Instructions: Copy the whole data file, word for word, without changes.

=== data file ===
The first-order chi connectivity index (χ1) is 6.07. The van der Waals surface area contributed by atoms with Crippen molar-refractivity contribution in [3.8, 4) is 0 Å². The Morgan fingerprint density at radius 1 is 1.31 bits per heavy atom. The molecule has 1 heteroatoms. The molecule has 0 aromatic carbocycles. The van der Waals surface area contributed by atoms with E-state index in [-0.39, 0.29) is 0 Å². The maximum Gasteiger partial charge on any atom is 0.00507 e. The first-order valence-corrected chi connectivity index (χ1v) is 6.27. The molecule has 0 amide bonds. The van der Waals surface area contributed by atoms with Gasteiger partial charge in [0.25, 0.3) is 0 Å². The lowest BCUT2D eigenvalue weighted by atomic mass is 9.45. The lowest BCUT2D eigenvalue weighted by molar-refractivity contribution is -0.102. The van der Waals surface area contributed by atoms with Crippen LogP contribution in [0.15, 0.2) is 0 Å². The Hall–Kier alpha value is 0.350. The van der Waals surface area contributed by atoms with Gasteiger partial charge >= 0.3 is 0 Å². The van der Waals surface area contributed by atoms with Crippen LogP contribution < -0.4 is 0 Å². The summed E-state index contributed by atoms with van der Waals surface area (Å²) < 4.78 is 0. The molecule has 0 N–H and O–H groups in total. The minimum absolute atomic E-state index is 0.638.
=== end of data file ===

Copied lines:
The first-order chi connectivity index (χ1) is 6.07. The van der Waals surface area contributed by atoms with Crippen molar-refractivity contribution in [3.8, 4) is 0 Å². The Morgan fingerprint density at radius 1 is 1.31 bits per heavy atom. The molecule has 1 heteroatoms. The molecule has 0 aromatic carbocycles. The van der Waals surface area contributed by atoms with E-state index in [-0.39, 0.29) is 0 Å². The maximum Gasteiger partial charge on any atom is 0.00507 e. The first-order valence-corrected chi connectivity index (χ1v) is 6.27. The molecule has 0 amide bonds. The van der Waals surface area contributed by atoms with Gasteiger partial charge in [0.25, 0.3) is 0 Å². The lowest BCUT2D eigenvalue weighted by atomic mass is 9.45. The lowest BCUT2D eigenvalue weighted by molar-refractivity contribution is -0.102. The van der Waals surface area contributed by atoms with Crippen LogP contribution in [0.15, 0.2) is 0 Å². The Hall–Kier alpha value is 0.350. The van der Waals surface area contributed by atoms with Gasteiger partial charge >= 0.3 is 0 Å². The van der Waals surface area contributed by atoms with Crippen LogP contribution < -0.4 is 0 Å². The summed E-state index contributed by atoms with van der Waals surface area (Å²) < 4.78 is 0. The molecule has 0 N–H and O–H groups in total. The minimum absolute atomic E-state index is 0.638.